FOXBOROUGH — Work has already begun, but on Wednesday the Kraft family held a groundbreaking ceremony for its $225 million privately financed renovation of the north end of Gillette Stadium.

The project will enclose the north end of the stadium with year-round hospitality and function space and a massive videoboard hanging over the field. Outside, a rebuilt 21-story lighthouse will allow visitors, on a clear day, to glimpse a view of both downtown Boston and Providence, said Robert Kraft, founder and CEO of The Kraft Group.

Having spent $300 million in the first 20 years of the stadium, the new investment in the NFL’s only privately funded stadium reflects the family’s confidence and commitment to its fans, said Kraft.

“I think in the world we’re living in today, a sense of community happens at the various stadiums, there’s no partisanship, except who’s going to win or lose,” said Kraft. “So, we’ve invested a lot here, and this is like our home in the New England region. We are always going to do everything we can to make it first class, and I think when you see the renovation in the end zone, it’s going to be something we all can be very proud of.”

An artist’s rendering of the finished stadium shown on the Jumbotron below the Super Bowl banners. John Tlumacki/Globe Staff

The stadium cost approximately $350 million to build, with $300 million spent on renovations and $350 million for Patriot Place. The $225 million price-tag for this latest renovation lifts the Krafts’ expenditures to $1.2 billion on their Foxborough property.

Globalization Partners is the new naming rights holder of the 50,000-square foot Atrium space.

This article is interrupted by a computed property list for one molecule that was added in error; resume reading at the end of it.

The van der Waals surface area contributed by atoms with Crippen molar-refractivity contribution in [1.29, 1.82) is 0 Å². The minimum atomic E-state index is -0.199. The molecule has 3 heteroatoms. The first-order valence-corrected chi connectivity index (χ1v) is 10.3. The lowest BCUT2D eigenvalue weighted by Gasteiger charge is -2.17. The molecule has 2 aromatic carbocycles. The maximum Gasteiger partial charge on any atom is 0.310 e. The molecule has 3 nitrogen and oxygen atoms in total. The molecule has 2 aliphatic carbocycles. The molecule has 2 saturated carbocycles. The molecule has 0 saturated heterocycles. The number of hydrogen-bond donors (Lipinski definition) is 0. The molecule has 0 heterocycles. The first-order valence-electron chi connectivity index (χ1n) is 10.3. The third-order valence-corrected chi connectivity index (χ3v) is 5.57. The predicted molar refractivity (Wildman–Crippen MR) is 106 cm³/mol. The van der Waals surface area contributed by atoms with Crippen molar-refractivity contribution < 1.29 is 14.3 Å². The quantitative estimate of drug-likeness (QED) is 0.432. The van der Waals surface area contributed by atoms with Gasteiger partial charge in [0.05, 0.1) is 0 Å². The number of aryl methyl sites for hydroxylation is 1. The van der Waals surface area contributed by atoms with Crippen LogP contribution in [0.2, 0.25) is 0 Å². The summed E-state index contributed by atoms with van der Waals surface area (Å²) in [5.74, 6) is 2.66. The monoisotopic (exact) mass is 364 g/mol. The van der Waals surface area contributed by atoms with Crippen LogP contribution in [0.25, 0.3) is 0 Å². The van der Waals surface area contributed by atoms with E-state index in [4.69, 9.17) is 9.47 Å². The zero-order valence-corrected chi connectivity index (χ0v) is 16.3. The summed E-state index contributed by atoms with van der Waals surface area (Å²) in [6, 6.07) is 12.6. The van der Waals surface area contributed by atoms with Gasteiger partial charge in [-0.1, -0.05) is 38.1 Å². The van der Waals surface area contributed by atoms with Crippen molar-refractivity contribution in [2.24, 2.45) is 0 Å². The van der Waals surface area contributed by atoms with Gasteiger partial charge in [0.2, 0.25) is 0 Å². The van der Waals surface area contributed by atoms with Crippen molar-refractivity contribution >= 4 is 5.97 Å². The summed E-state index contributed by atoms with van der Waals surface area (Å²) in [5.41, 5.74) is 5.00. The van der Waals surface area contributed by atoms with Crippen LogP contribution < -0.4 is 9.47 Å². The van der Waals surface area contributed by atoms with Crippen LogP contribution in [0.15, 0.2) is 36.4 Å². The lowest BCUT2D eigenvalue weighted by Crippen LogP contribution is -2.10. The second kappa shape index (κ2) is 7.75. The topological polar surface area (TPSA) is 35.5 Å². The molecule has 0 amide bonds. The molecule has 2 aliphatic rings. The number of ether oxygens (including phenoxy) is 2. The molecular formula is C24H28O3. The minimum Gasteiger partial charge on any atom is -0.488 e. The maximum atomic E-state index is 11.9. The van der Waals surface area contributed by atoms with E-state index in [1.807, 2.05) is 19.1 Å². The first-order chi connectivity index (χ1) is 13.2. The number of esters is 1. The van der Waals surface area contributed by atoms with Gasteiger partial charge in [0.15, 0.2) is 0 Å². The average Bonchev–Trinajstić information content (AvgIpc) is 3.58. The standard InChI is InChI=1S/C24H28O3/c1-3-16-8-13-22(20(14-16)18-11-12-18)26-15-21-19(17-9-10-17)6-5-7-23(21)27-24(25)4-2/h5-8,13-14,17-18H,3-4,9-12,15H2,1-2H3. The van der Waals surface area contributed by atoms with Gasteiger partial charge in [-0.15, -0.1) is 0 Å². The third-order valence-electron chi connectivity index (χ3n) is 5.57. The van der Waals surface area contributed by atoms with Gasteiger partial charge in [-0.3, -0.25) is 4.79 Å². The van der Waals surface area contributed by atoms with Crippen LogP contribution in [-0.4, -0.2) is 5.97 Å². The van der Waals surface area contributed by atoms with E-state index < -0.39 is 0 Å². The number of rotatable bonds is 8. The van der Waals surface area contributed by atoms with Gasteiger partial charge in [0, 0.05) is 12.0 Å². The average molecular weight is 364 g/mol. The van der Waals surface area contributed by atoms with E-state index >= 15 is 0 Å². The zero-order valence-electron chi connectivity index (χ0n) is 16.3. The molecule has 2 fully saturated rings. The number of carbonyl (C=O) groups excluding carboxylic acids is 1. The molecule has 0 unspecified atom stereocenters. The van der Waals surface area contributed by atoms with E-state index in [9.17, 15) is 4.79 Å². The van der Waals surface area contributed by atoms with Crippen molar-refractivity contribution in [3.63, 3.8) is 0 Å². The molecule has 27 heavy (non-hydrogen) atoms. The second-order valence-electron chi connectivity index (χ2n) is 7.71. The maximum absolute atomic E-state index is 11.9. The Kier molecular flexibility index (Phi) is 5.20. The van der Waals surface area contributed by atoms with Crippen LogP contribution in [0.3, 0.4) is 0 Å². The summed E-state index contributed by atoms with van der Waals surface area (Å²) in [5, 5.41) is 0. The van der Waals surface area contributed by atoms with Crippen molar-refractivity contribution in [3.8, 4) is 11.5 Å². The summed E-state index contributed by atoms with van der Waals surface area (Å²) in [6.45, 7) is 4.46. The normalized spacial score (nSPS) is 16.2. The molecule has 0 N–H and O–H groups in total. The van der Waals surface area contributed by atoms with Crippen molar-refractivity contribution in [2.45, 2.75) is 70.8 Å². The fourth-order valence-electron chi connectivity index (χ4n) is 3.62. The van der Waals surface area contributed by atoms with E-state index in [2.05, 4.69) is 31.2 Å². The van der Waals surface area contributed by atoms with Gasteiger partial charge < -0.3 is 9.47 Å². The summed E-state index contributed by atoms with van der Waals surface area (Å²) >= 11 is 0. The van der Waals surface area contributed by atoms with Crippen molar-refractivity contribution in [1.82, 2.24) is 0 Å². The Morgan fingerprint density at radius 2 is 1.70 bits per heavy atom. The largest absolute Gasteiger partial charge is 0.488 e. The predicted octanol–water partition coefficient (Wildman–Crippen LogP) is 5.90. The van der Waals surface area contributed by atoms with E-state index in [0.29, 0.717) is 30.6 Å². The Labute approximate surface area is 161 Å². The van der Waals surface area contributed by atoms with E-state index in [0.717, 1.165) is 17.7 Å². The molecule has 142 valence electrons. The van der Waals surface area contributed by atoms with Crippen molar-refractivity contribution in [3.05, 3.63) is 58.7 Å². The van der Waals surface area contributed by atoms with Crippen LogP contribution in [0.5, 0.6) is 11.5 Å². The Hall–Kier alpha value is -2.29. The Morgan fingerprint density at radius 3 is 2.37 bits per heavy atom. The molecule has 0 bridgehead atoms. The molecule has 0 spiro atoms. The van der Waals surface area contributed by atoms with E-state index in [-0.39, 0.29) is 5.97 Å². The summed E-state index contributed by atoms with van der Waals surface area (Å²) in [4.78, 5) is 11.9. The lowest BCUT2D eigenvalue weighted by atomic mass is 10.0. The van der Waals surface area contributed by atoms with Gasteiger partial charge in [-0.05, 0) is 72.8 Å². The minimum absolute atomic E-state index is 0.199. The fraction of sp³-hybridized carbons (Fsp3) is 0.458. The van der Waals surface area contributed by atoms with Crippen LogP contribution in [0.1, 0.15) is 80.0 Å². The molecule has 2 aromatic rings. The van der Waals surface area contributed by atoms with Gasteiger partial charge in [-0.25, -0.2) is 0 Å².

Kraft said that the money spent on this renovation does not impact the Kraft Group’s long-stated desire and efforts to build a new and no-doubt expensive stadium for the New England Revolution that’s in or near downtown Boston.

“We’re going to get something done I hope, one way or another — we have to,” said Kraft.

The Gillette Stadium project is expected to be completed before the start of the 2023 season.

“We have to give [fans] a place to come that’s worthy of their support and we did it for so many years,” said Kraft. “I think they’re going to love it when they see this scoreboard and this club. It’s going to be very special.”

The 22,000-square foot scoreboard, said the club, will be the largest outdoor stadium high-definition video board in the country.

In the 20 years since Gillette Stadium has opened, more than 21 million people have attended ticketed events.

John Fish (left) CEO of Suffolk Construction, Robert Kraft (center) and Jonathan Kraft at the groundbreaking ceremony at the site of the construction at Gillette Stadium.John Tlumacki/Globe Staff

The stadium is vying to host some of the 2026 FIFA World Cup games. A decision on that is expected by the summer.

Asked to reflect on the first 20 years of business at Gillette Stadium, Kraft laughed at the thought, “All the aggravation that we went through,” he said.

He had bought the team in 1994, and tried at first to build a stadium in downtown Boston. When that failed, the team toyed with a move to Hartford, Conn., before the Gillette Stadium deal was finalized.

Two decades later, said Kraft, “In the end, maybe it’s good. We don’t have to check in with anybody here and we’re doing something pretty special. We have no parking problem. If there’s a way we can double up Route 1, that would be good. But otherwise, we’re honored to be here, in an envious position.”

Michael Silverman can be reached at [email protected]. Follow him on Twitter: @MikeSilvermanBB.


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